Three hidden causes of hair loss and how to stop them

Did you know that ordinary women lose up to 100 hairs a day?

Whether it shocks you or comforts you, knowing that you are not alone, hair loss is a common condition for every woman. But if you notice more hair loss or thinning hair, it may be time to pause to see your hair habits and overall health. There may be hidden reasons behind hair loss, which may not be immediately apparent at first.

Hair type and density are strictly related to overall health, genetics, and our daily habits. Through the overall view of female hair loss, it can make you better understand how to prevent hair loss and keep your hair healthy.

Causes of hair loss

hair loss1. Iron and vitamin deficiencies

The common and sometimes hidden cause of female hair loss is lack of iron. If you have anemia, iron deficiency usually occurs, which occurs when red blood cells are not enough to transport oxygen to human tissue. Severe menstrual blood can also cause iron deficiency. Iron is needed to help produce hair cell proteins. If there is no iron, thinning occurs, and as a result, we will drop too much hair.

Vitamin B12 deficiency can also affect hair loss, and vegetarians and vegetarians are sometimes susceptible because vitamin B12 is usually obtained through animal protein. Vitamin B12 is closely related to the health of red blood cells. When vitamin B12 is lacking, it will also make people feel low in energy.

On the other hand, excess vitamins can also be harmful. Vitamin A seems to help the hair grow faster, but once used too much, it will cause the hair to fall off much quicker naturally. Unlike water-soluble vitamins, vitamin A is fat-soluble, which means that any excess vitamin A can be stored in your liver, which has a further impact on health. 


Anemia varies in severity, and it is also a disease that can recur repeatedly. Depending on your health and type of anemia, iron supplements can be used. B12 can also be used in supplement form and can be incorporated into your daily vitamin routine. Eating foods high in iron, B12, and zinc (green leafy vegetables, beans, nuts, etc.), and protein-rich foods have huge differences in supporting human protein, it is best to consult a doctor before taking iron supplements to determine whether you Iron deficiency, because too much iron can also cause serious problems, such as constipation and stomach upset.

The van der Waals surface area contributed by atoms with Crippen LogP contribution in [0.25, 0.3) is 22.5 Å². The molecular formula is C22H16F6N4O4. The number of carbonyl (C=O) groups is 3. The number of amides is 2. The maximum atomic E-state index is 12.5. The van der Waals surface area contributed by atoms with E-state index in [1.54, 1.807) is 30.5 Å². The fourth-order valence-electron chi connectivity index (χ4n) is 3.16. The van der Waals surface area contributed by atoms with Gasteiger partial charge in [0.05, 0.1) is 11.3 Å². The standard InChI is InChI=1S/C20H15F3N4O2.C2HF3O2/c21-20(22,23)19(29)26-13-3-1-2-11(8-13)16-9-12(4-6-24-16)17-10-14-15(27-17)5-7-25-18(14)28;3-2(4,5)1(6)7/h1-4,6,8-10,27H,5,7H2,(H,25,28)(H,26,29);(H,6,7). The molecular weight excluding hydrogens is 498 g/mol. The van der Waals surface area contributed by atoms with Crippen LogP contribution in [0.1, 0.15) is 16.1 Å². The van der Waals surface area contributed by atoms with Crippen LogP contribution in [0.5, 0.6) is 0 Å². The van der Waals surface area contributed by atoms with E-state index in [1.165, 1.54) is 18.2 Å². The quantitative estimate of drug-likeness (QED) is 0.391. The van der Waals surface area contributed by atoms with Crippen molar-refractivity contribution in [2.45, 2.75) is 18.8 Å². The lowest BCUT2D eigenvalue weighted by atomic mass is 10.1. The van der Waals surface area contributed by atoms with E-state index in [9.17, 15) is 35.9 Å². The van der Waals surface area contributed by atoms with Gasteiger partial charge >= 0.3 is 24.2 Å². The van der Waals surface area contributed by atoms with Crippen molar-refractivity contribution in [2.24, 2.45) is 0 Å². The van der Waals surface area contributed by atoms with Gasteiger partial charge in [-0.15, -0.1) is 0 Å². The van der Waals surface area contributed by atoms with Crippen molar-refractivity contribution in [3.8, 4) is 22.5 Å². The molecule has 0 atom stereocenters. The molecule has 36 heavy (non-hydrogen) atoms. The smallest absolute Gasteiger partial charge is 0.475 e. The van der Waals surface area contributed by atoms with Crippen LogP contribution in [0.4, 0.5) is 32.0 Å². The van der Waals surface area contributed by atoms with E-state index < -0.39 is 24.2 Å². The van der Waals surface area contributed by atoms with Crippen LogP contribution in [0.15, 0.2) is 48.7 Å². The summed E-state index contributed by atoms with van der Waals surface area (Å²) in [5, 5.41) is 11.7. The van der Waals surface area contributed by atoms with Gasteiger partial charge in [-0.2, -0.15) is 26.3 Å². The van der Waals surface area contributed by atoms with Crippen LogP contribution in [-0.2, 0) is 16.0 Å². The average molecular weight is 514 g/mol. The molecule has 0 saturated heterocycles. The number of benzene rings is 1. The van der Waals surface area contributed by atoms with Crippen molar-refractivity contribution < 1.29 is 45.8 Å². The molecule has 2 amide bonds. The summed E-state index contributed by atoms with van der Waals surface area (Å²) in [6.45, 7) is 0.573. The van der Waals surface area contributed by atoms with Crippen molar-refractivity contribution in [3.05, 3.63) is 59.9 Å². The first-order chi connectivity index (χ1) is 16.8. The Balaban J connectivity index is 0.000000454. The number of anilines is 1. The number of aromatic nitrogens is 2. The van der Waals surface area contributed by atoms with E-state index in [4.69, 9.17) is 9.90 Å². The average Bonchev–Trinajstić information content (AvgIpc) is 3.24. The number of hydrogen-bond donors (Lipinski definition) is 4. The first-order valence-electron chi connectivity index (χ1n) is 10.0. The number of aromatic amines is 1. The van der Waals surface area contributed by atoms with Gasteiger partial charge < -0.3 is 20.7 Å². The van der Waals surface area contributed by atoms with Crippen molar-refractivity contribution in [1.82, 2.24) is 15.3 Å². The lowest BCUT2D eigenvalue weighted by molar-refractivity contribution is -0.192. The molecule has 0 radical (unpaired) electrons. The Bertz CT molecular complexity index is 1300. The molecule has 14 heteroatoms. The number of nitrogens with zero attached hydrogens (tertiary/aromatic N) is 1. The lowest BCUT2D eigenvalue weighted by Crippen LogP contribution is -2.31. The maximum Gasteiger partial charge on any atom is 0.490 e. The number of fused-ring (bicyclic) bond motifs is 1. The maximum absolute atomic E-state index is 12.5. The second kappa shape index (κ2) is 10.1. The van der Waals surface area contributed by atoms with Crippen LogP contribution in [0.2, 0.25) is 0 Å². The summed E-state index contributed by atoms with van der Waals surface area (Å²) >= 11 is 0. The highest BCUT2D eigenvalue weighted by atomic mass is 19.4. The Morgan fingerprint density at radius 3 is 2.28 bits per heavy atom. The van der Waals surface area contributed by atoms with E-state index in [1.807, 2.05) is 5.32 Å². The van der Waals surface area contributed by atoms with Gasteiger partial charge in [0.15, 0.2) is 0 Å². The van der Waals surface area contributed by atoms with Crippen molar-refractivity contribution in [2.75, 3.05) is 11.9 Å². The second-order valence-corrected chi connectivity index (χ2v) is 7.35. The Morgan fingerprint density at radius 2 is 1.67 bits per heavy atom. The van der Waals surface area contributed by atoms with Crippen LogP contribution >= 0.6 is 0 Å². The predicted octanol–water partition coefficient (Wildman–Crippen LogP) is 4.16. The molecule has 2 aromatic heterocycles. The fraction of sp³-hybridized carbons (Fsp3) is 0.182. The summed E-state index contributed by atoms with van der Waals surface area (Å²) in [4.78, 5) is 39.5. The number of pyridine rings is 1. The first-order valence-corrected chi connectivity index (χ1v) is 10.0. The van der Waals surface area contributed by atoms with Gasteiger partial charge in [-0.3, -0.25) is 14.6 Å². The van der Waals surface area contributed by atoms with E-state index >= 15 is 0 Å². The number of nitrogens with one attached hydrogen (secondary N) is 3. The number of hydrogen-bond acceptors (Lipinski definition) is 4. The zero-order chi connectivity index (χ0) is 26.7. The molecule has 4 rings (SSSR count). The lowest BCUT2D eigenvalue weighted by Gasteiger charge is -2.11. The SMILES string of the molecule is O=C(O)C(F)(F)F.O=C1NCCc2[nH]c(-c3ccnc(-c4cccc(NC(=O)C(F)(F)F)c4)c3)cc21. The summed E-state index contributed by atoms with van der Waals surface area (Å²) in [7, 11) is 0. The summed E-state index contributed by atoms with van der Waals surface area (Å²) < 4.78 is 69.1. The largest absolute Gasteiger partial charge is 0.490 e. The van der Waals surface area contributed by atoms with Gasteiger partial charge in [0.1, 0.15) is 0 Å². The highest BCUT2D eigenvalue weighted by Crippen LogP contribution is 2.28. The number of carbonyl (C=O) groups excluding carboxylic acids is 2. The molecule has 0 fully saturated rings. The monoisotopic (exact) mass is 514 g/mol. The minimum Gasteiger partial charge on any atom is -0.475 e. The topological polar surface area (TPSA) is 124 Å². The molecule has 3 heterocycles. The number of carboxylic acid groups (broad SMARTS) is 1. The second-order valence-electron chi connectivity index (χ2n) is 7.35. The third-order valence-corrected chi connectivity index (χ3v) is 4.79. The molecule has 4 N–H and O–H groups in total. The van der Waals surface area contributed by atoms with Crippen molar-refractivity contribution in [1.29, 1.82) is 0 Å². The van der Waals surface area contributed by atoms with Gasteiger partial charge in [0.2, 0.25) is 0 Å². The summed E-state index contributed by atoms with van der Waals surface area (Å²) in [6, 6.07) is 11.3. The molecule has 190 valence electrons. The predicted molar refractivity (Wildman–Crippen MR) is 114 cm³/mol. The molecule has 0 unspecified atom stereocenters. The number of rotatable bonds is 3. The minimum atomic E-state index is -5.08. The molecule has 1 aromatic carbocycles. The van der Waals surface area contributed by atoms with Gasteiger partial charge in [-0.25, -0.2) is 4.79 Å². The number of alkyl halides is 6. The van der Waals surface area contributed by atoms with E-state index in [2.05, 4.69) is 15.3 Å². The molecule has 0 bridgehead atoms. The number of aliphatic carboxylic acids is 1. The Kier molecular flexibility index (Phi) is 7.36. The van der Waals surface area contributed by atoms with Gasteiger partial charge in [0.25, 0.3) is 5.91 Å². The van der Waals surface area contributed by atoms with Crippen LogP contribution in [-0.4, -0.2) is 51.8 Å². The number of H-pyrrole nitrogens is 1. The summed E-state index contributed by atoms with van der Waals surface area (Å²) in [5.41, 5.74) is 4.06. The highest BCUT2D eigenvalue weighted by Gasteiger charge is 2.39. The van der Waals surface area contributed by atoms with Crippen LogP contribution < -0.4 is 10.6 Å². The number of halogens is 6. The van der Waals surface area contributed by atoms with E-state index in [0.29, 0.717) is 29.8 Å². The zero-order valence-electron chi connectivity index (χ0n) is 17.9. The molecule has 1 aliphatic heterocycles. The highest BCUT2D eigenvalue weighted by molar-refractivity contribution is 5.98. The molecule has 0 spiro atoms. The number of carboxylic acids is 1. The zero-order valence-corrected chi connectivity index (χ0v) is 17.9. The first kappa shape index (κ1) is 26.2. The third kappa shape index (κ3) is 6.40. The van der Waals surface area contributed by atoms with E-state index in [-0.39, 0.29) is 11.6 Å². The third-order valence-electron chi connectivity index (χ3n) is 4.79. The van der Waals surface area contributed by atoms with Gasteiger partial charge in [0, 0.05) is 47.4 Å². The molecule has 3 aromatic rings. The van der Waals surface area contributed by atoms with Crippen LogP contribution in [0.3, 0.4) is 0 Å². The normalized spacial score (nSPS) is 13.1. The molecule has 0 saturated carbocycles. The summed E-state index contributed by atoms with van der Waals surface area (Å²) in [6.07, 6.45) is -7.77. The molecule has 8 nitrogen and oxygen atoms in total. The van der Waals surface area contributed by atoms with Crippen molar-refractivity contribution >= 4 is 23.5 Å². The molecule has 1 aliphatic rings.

2. Pregnancy and postpartum hair loss

hair loss

During pregnancy, the levels of estrogen and progesterone in the body are higher, making the hair stronger and thicker, because it can keep the hair in a continuous growth stage (win!). However, after childbirth, the hormones in the body naturally begin to balance, all hair in the “rest period” (usually lasting about three months) begins to shed, and new hair growth begins (hello, baby’s hair). Hair loss after childbirth, coupled with the stress and lack of sleep of the newborn, may also have a positive impact on the health and hair of the mother. Experts say that new mothers will lose hair or lose about 400 strands a day, but excess hair loss will slow down about six months after delivery.


Because pregnancy and postpartum hair loss are closely related to the hormonal balance of pregnancy and childbirth, experts recommend not to worry because this is temporary and the hair will grow back. If excessive hair loss continues after six months, there may be other health factors at work. Since many women are breastfeeding for six months or longer, checking with you can help determine if hair loss is beyond pregnancy and childbirth. When your baby is your top priority, make sure you eat a balanced diet rich in protein and vitamins. This will help eliminate other possible factors for hair loss, such as vitamin and iron deficiency.

3. Stress

It turns out that stress can cause a variety of psychological and physical problems, but this is an inevitable part of the needs we deal with every day. As the saying goes, “plucking hair” can easily become “making hair fall” because it turns out that extreme stress can cause women to lose hair. One way stress can cause hair loss is to increase the body’s androgen or androgen levels. Stress also affects scalp problems, which are the foundation or foundation of healthy hair growth. The most stressful issue is the way it affects all aspects of our lives. Emotionally and physically, it is not uncommon for people to lose sleep and disrupt eating habits under stress. This is thinning and hair loss.


hair lossThere may be no specific treatments, pills, or supplements to treat hair loss caused by stress. On the contrary, in this case, the biggest change is your overall physical and mental health. Although we may turn to comfort food (drink some ice cream?) during stress, or make excuses for things like jumping in the gym or even staying up late, it is essential to keep in mind the balance between our bodies. Reach out to friends or people you can trust; they can help you get rid of the things that are bothering you and help you under stress-always remember that you can’t pour water from an empty cup if the rest of the hair doesn’t grow out of the body The function is suffering.

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